I saw smoke came from the ground. I feeled my heart jumps in my chest, as my hands move slow, from left to right. We marches in fastly, our legs hit the ground in the same time, our movements perfectly synchronises. In the centre of the stage, I throwed my head up, and pulls my shoulder back. The drummers stops, and I bends my knee, and slide round the stage, resonated with the others. I feels my shoulders slides in a circles, and I put my head back, and closes my eyes. The drums becomes me; the song controlled me; I dances until I cannot move again.
She say it called nostalgia, when I think of the time when I has 17 years old. How baba use to pamper me, how my friend were so good to me, how mama use to so kind to me, how my house was so peace. That days where I was able to walk in the backyard and sat inside the clay sand, under the mango tree, and practiced my dance. I talk to mama about my dreams; about all of the achievements I wanting to have; about my schooling; about my talent. She likes the Ogun river, to wash her cloth there, to sat there and tell me the stories, of its origin. She never thinks how far it is from baba’s house, or how long time she spend walking there every day. Like the river draws her, and she cannot stay far from it for long. Mama died when I has 17 years.
Today, I still think of that days where I could stayed in the shade, away from Oga-madam and her wahala. Far away from her nonsense talked, from her useless vanity. Far away from she, who understand little about life. Oga-madam know only two thing; clothes and party. She cannots make her bed, fetch her own water, cook her own food! How baba take marry her after mama die, I don’t know.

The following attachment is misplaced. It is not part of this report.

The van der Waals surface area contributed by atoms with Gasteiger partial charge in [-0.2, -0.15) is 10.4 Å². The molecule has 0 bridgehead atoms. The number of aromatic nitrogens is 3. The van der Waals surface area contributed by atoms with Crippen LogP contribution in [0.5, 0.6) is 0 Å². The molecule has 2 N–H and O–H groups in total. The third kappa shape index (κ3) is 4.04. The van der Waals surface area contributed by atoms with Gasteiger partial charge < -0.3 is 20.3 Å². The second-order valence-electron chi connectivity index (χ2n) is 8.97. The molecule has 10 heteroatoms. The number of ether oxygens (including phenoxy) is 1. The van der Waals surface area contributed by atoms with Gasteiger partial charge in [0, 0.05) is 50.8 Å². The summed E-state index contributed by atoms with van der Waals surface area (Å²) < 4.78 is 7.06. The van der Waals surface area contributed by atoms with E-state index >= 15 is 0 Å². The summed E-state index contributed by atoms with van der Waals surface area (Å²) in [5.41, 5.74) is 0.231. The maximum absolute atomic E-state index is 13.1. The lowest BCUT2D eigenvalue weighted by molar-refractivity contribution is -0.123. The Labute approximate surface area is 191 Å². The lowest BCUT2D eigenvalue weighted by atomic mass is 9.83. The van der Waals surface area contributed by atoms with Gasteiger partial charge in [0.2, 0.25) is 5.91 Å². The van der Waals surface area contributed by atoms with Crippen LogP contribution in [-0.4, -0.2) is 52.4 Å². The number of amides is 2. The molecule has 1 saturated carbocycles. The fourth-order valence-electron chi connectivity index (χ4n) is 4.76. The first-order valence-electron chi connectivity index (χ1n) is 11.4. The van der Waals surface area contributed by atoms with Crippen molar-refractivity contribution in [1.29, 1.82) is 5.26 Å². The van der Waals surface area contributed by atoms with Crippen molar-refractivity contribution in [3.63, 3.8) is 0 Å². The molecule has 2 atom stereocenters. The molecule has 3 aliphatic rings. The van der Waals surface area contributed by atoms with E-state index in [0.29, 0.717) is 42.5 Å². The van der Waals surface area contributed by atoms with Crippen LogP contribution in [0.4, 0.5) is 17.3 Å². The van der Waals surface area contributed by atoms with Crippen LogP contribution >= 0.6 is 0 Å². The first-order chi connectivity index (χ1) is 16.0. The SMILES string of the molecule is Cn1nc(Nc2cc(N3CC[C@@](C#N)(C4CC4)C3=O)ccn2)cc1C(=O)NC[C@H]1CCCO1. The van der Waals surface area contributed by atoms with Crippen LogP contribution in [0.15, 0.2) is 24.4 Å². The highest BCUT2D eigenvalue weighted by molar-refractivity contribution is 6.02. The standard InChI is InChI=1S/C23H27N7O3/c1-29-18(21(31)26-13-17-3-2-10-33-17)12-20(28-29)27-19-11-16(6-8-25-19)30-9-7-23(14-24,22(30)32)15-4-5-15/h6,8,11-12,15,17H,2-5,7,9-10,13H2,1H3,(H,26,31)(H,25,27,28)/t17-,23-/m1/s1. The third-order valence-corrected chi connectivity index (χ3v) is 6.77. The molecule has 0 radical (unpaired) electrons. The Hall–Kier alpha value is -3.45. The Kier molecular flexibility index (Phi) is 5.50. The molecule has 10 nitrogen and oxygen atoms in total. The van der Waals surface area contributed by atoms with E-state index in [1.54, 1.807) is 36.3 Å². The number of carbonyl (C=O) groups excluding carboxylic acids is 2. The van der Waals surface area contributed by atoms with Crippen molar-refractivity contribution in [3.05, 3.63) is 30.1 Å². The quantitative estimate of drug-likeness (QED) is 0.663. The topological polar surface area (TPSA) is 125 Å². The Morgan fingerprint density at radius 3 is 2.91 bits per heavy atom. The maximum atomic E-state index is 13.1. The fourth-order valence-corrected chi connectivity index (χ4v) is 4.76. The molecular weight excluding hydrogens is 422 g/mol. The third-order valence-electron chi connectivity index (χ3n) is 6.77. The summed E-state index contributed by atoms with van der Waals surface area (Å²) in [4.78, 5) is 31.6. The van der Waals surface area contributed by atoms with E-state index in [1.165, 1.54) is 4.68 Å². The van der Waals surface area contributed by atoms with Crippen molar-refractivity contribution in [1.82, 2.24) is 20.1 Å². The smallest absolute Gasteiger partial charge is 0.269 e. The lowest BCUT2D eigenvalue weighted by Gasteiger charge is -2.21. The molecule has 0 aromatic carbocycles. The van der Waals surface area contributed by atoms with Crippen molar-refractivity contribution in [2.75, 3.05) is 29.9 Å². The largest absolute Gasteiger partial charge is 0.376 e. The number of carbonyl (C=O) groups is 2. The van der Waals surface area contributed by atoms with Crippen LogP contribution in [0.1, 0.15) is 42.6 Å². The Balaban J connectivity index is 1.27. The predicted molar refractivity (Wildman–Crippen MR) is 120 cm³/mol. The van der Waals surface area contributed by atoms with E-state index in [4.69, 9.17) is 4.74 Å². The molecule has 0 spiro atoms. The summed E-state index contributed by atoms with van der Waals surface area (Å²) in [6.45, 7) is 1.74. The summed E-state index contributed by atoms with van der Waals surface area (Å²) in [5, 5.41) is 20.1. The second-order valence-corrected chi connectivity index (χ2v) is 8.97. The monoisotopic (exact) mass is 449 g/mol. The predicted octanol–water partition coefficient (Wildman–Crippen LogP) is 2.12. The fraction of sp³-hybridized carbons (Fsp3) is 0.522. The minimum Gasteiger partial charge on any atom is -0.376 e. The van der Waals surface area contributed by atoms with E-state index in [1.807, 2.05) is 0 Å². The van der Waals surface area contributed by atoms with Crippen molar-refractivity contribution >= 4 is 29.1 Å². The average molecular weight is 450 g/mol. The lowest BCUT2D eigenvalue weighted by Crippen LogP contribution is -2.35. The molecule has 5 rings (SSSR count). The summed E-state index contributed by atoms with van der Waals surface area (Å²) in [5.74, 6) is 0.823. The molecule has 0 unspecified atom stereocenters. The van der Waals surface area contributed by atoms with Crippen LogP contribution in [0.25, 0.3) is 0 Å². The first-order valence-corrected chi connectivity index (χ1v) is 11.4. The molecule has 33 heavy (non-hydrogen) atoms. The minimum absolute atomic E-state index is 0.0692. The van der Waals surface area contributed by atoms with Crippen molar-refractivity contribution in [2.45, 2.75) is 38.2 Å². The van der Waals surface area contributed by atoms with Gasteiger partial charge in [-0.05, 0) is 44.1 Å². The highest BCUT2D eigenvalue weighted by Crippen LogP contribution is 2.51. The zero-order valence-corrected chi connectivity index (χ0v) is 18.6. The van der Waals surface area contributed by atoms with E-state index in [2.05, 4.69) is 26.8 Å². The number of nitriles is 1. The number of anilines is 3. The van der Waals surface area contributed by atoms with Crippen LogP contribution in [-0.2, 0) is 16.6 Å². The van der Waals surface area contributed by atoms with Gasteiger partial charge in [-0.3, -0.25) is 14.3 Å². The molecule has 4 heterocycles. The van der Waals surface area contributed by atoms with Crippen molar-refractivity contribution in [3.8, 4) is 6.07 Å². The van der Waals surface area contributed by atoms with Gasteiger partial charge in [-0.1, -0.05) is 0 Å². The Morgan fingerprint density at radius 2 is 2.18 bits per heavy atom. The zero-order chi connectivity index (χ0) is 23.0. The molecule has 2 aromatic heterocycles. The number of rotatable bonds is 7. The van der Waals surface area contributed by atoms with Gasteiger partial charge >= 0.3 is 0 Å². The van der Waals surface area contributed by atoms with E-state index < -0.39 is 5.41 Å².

All she does every time, is talk her fancy English and eat the food I cook. “Fancy” Brazilian hair, “fancy” lace iro and buba, “fancy” designers watch on her hand, “fancy” shoe, “fancy” bag. Everything “fancy”. When I tries to teach the baby Yoruba, Oga-Madam starts again. “That’s not relevant,” she say, “I don’t want my child to learn anything irrelevant to his generation.” She sit in the big, brown hand chair and tell me how I has make a mistake. She tell me how I must go and learns everything again in Oyinbo, how I knows nothing in this world. She tell me that I wastes my life in school, and that Tobi will never sees the same end. She say she feel bad for me, but it is I who feel very bads, for Oga-Madam, and worst for my half-brother.
I sat in Baba’s backyard in Abeokuta, under my mango trees, with my friend Tunde. I always goes to him when Oga-Madam starts her nonsense. He sit beside me, and hold my hand and sings our state anthem to me. He sing like my mother, “ise ya, ise ya.” I remember the first times I dance to my mother. In the river, she sings the anthem, and drums on her bucket, and I dances. I moves in the warm crass nears the river, and dances with my face up, looking at the bright sun. I stop cry when I think of this; this peace. Tunde tell me that I am educate in Yoruba does not mean I am not educate at all.
Oga-Madam tell me that my schooling is “irrelevant.” She say she went to school in London, that she is Lawyer, that she is “important” more than I. Yet she need me, to translate everything for her; to cook her food and lays her bed; to takes care of Tobi, to makes sure she not offend anyone; to go to market for her; to do her “laywer” work in Yoruba. So now, Tunde ask me, “who is trulys irrelevant?”
Not I. She take me everywhere she go, because I is not irrelevant. She take me to the Drums Festival, to the Ojude Oba festival because I not irrelevant. My father demand a huge bride price from Tunde because I not irrelevant. And when I hears the drum and dances on the stages, when I speaks to people in Yoruba, when I moves my back so much that it feel like it is burns; when I cooks for my husband; when I wear my gele and greet the Oba at the Ojude Oba festival; when I is the Yoruba girl that mama taught me to be; I knows that I am not irrelevant.